"Indeed, we are encouraged by news that India and Pakistan are re-launching a dialogue aimed at building trust, and we encourage them to work in that same spirit to support a political process in Afghanistan," Clinton said at the Launch of the Asia Society's Series of Richard C. Holbrooke Memorial Addresses.
"We look to them - and all of Afghanistan's neighbours - to respect Afghanistan's sovereignty, which means agreeing not to play out their rivalries within its borders, and to support reconciliation and efforts to ensure that al-Qaida and the syndicate of terrorism is denied safe haven everywhere. Afghanistan, in turn, must not allow its territory to be used against others," she added.
Clinton also said that beyond Pakistan, all Afghanistan's neighbours and near-neighbours- India and Iran, Russia and China, the Central Asian states- stand to benefit from a responsible political settlement in Afghanistan and also an end to al-Qaida's safe havens in Af-Pak border areas and the "exporting of extremism into their countries."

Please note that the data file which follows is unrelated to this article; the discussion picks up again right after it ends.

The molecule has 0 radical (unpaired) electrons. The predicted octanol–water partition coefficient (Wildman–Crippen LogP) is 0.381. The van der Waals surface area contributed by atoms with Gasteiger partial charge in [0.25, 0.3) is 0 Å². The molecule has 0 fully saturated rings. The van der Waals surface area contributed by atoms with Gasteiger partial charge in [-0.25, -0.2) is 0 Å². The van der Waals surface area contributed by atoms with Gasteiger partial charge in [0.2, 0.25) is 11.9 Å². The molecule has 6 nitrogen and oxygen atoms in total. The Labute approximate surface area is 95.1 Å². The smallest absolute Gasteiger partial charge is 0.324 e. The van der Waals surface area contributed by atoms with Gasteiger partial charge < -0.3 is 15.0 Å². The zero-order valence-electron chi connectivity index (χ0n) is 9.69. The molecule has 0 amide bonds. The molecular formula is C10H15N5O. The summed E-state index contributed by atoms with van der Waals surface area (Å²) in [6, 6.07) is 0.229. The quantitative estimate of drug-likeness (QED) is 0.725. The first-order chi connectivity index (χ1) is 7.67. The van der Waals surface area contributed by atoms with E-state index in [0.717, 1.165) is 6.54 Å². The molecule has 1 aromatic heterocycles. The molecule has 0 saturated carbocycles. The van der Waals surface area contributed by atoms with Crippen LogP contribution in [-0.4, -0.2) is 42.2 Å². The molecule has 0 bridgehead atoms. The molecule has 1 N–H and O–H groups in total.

"That would reduce the terrorist and narcotics threat to their own citizens, create new opportunities for commerce, and ease the free flow of energy and resources throughout the region. It could also help move other regional conflicts toward peaceful resolution," she added.
Meanwhile, US State Department Spokesman Philip J. Crowley was asked during a press briefing whether he thought that Clinton, who welcomed the resumption of Indo-Pak dialogue, would also talk on 'India and Pakistan talk on Afghanistan', when the Foreign Minister of Pakistan visits India in July this year.
"Well, as she [Clinton] reinforced today, we have a regional approach. India has an interest and is invested in Afghanistan. So is Pakistan. So are other countries in the region," Crowley replied. (ANI)